Now, at least in America and some other countries, the church states don't have such absolute power, and shamanism is once again legal and on the rise. There are a number of anthropologists, doctors, psychologists, neo-shamans etc. encouraging the existing traditional shamans to practice their techniques and teach their knowledge. They are not trying to revive an archaic culture, unsuitable to the modern world, but are simply trying to reestablish their "common human nature" and reconnect with their own hearts and souls.

• Achterberg,J. "The Shaman: Master Healer in the Imaginary Realm", in Nicholson,S, ed., SHAMANISM Theosophical Pub. 1987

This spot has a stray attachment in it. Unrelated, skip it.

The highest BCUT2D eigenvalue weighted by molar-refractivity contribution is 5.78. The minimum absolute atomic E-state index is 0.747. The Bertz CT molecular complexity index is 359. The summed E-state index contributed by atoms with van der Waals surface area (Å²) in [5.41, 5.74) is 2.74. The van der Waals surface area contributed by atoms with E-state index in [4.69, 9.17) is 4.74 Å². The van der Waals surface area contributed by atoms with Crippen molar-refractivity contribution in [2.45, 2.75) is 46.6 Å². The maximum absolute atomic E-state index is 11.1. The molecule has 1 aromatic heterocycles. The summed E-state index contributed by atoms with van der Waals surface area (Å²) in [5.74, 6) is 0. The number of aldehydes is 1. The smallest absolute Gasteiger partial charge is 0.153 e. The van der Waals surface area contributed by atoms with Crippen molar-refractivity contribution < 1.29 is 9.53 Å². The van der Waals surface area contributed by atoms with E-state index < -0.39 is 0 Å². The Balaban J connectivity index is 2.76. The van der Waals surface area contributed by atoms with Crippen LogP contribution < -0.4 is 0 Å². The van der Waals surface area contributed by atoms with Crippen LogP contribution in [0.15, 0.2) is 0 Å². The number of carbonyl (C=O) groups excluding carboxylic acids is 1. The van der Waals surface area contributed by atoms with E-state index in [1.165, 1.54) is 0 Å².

• Doore,G. SHAMAN'S PATH Shambala Books, 1988
• Halifax,J. SHAMAN THE WOUNDED HEALER, NY. Crossroads Pub, 1982
• Harner,M. THE WAY OF THE SHAMAN, NY Harper and Row, 1980
• Kripner,S "Dreams and Shamanism", in Nicholson, S. SHAMANISM, Theosophical Pub, 1987
• Larsen, S. THE SHAMAN'S DOORWAY NY,Station Hill Press 1976.
• Lawlis,F. "Shamanic Apppraoches in a Hospital Pain Clinic", In Doore,G, SHAMAN'S PATH
• Neher, A "A physiological Explanation of Unusual Behavior in Ceremonies Involving Drums" HUMAN BIOLOGY, 1961
• Noll,R. "The Presence of Spirits in Magic and Madness", in Nicholson's, SHAMANISM
Pattee,R. 'Ecstasy and Sacrifice", In Doore,G. SHAMAN'S PATH